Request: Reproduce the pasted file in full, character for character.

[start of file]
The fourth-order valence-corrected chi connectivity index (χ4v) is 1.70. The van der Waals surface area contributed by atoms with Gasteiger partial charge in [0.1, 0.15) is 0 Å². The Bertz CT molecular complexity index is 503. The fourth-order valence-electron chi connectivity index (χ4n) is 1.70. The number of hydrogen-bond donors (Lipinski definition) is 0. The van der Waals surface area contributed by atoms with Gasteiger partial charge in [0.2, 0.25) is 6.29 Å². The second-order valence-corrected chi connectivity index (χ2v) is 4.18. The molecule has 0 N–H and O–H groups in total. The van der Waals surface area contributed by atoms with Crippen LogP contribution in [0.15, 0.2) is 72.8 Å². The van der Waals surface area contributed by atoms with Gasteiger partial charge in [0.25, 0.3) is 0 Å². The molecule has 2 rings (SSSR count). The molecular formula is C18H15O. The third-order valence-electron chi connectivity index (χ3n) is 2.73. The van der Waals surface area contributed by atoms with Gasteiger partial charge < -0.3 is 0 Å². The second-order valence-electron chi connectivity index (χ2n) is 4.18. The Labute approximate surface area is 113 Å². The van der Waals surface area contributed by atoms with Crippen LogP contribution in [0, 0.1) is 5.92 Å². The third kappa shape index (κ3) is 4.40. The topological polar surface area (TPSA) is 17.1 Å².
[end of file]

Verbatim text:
The fourth-order valence-corrected chi connectivity index (χ4v) is 1.70. The van der Waals surface area contributed by atoms with Gasteiger partial charge in [0.1, 0.15) is 0 Å². The Bertz CT molecular complexity index is 503. The fourth-order valence-electron chi connectivity index (χ4n) is 1.70. The number of hydrogen-bond donors (Lipinski definition) is 0. The van der Waals surface area contributed by atoms with Gasteiger partial charge in [0.2, 0.25) is 6.29 Å². The second-order valence-corrected chi connectivity index (χ2v) is 4.18. The molecule has 0 N–H and O–H groups in total. The van der Waals surface area contributed by atoms with Crippen LogP contribution in [0.15, 0.2) is 72.8 Å². The van der Waals surface area contributed by atoms with Gasteiger partial charge in [0.25, 0.3) is 0 Å². The molecule has 2 rings (SSSR count). The molecular formula is C18H15O. The third-order valence-electron chi connectivity index (χ3n) is 2.73. The van der Waals surface area contributed by atoms with Gasteiger partial charge < -0.3 is 0 Å². The second-order valence-electron chi connectivity index (χ2n) is 4.18. The Labute approximate surface area is 113 Å². The van der Waals surface area contributed by atoms with Crippen LogP contribution in [0, 0.1) is 5.92 Å². The third kappa shape index (κ3) is 4.40. The topological polar surface area (TPSA) is 17.1 Å².